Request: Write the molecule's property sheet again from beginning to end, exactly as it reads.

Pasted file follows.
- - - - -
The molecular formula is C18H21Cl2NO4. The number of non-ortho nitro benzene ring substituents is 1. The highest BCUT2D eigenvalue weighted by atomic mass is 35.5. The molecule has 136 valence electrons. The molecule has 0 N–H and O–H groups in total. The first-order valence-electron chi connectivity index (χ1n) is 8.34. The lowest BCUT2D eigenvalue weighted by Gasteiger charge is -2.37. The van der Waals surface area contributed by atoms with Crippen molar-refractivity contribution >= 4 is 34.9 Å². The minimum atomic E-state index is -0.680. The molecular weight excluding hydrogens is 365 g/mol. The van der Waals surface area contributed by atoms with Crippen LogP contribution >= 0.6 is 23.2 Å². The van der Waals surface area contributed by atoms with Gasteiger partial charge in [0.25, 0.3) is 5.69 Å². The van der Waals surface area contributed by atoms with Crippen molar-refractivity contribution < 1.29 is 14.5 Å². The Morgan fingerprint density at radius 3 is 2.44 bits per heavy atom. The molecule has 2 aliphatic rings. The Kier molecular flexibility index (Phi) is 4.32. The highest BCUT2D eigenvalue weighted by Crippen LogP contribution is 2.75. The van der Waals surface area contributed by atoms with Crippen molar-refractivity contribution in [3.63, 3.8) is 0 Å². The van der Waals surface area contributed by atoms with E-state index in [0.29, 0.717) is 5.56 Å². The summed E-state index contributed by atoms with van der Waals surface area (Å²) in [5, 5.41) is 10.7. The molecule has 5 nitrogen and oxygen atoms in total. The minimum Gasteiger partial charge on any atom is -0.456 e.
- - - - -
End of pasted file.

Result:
The molecular formula is C18H21Cl2NO4. The number of non-ortho nitro benzene ring substituents is 1. The highest BCUT2D eigenvalue weighted by atomic mass is 35.5. The molecule has 136 valence electrons. The molecule has 0 N–H and O–H groups in total. The first-order valence-electron chi connectivity index (χ1n) is 8.34. The lowest BCUT2D eigenvalue weighted by Gasteiger charge is -2.37. The van der Waals surface area contributed by atoms with Crippen molar-refractivity contribution >= 4 is 34.9 Å². The minimum atomic E-state index is -0.680. The molecular weight excluding hydrogens is 365 g/mol. The van der Waals surface area contributed by atoms with Crippen LogP contribution >= 0.6 is 23.2 Å². The van der Waals surface area contributed by atoms with Gasteiger partial charge in [0.25, 0.3) is 5.69 Å². The van der Waals surface area contributed by atoms with Crippen molar-refractivity contribution < 1.29 is 14.5 Å². The Morgan fingerprint density at radius 3 is 2.44 bits per heavy atom. The molecule has 2 aliphatic rings. The Kier molecular flexibility index (Phi) is 4.32. The highest BCUT2D eigenvalue weighted by Crippen LogP contribution is 2.75. The van der Waals surface area contributed by atoms with Crippen molar-refractivity contribution in [3.63, 3.8) is 0 Å². The van der Waals surface area contributed by atoms with E-state index in [0.29, 0.717) is 5.56 Å². The summed E-state index contributed by atoms with van der Waals surface area (Å²) in [5, 5.41) is 10.7. The molecule has 5 nitrogen and oxygen atoms in total. The minimum Gasteiger partial charge on any atom is -0.456 e.